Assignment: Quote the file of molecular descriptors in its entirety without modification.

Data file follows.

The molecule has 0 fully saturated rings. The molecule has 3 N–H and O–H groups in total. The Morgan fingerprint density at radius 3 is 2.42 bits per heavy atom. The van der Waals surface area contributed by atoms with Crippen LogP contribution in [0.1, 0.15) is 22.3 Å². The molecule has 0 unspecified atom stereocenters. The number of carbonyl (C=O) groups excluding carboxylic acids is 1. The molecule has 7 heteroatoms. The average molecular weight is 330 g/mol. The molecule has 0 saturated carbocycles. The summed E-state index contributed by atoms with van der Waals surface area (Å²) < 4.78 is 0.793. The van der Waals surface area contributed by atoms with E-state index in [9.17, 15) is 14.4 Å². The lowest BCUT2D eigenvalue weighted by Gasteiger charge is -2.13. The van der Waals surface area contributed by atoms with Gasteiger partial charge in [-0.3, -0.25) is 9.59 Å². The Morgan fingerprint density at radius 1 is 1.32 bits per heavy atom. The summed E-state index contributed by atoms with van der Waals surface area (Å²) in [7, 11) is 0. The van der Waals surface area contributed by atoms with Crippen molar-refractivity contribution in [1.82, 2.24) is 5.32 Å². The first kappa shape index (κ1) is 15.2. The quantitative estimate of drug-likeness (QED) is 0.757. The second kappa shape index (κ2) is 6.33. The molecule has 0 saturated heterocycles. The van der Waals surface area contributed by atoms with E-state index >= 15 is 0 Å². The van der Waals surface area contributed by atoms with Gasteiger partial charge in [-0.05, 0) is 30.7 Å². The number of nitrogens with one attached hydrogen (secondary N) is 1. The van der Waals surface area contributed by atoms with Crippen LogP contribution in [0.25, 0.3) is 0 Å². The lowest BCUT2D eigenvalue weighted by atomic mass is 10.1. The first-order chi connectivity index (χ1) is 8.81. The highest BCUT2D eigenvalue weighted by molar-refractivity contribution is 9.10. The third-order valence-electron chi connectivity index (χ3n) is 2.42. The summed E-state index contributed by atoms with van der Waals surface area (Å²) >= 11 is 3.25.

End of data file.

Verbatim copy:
The molecule has 0 fully saturated rings. The molecule has 3 N–H and O–H groups in total. The Morgan fingerprint density at radius 3 is 2.42 bits per heavy atom. The van der Waals surface area contributed by atoms with Crippen LogP contribution in [0.1, 0.15) is 22.3 Å². The molecule has 0 unspecified atom stereocenters. The number of carbonyl (C=O) groups excluding carboxylic acids is 1. The molecule has 7 heteroatoms. The average molecular weight is 330 g/mol. The molecule has 0 saturated carbocycles. The summed E-state index contributed by atoms with van der Waals surface area (Å²) < 4.78 is 0.793. The van der Waals surface area contributed by atoms with E-state index in [9.17, 15) is 14.4 Å². The lowest BCUT2D eigenvalue weighted by Gasteiger charge is -2.13. The van der Waals surface area contributed by atoms with Gasteiger partial charge in [-0.3, -0.25) is 9.59 Å². The Morgan fingerprint density at radius 1 is 1.32 bits per heavy atom. The summed E-state index contributed by atoms with van der Waals surface area (Å²) in [7, 11) is 0. The van der Waals surface area contributed by atoms with Crippen molar-refractivity contribution in [1.82, 2.24) is 5.32 Å². The first kappa shape index (κ1) is 15.2. The quantitative estimate of drug-likeness (QED) is 0.757. The second kappa shape index (κ2) is 6.33. The molecule has 0 saturated heterocycles. The van der Waals surface area contributed by atoms with E-state index >= 15 is 0 Å². The van der Waals surface area contributed by atoms with Gasteiger partial charge in [-0.05, 0) is 30.7 Å². The number of nitrogens with one attached hydrogen (secondary N) is 1. The van der Waals surface area contributed by atoms with Crippen LogP contribution in [0.25, 0.3) is 0 Å². The lowest BCUT2D eigenvalue weighted by atomic mass is 10.1. The first-order chi connectivity index (χ1) is 8.81. The highest BCUT2D eigenvalue weighted by molar-refractivity contribution is 9.10. The third-order valence-electron chi connectivity index (χ3n) is 2.42. The summed E-state index contributed by atoms with van der Waals surface area (Å²) >= 11 is 3.25.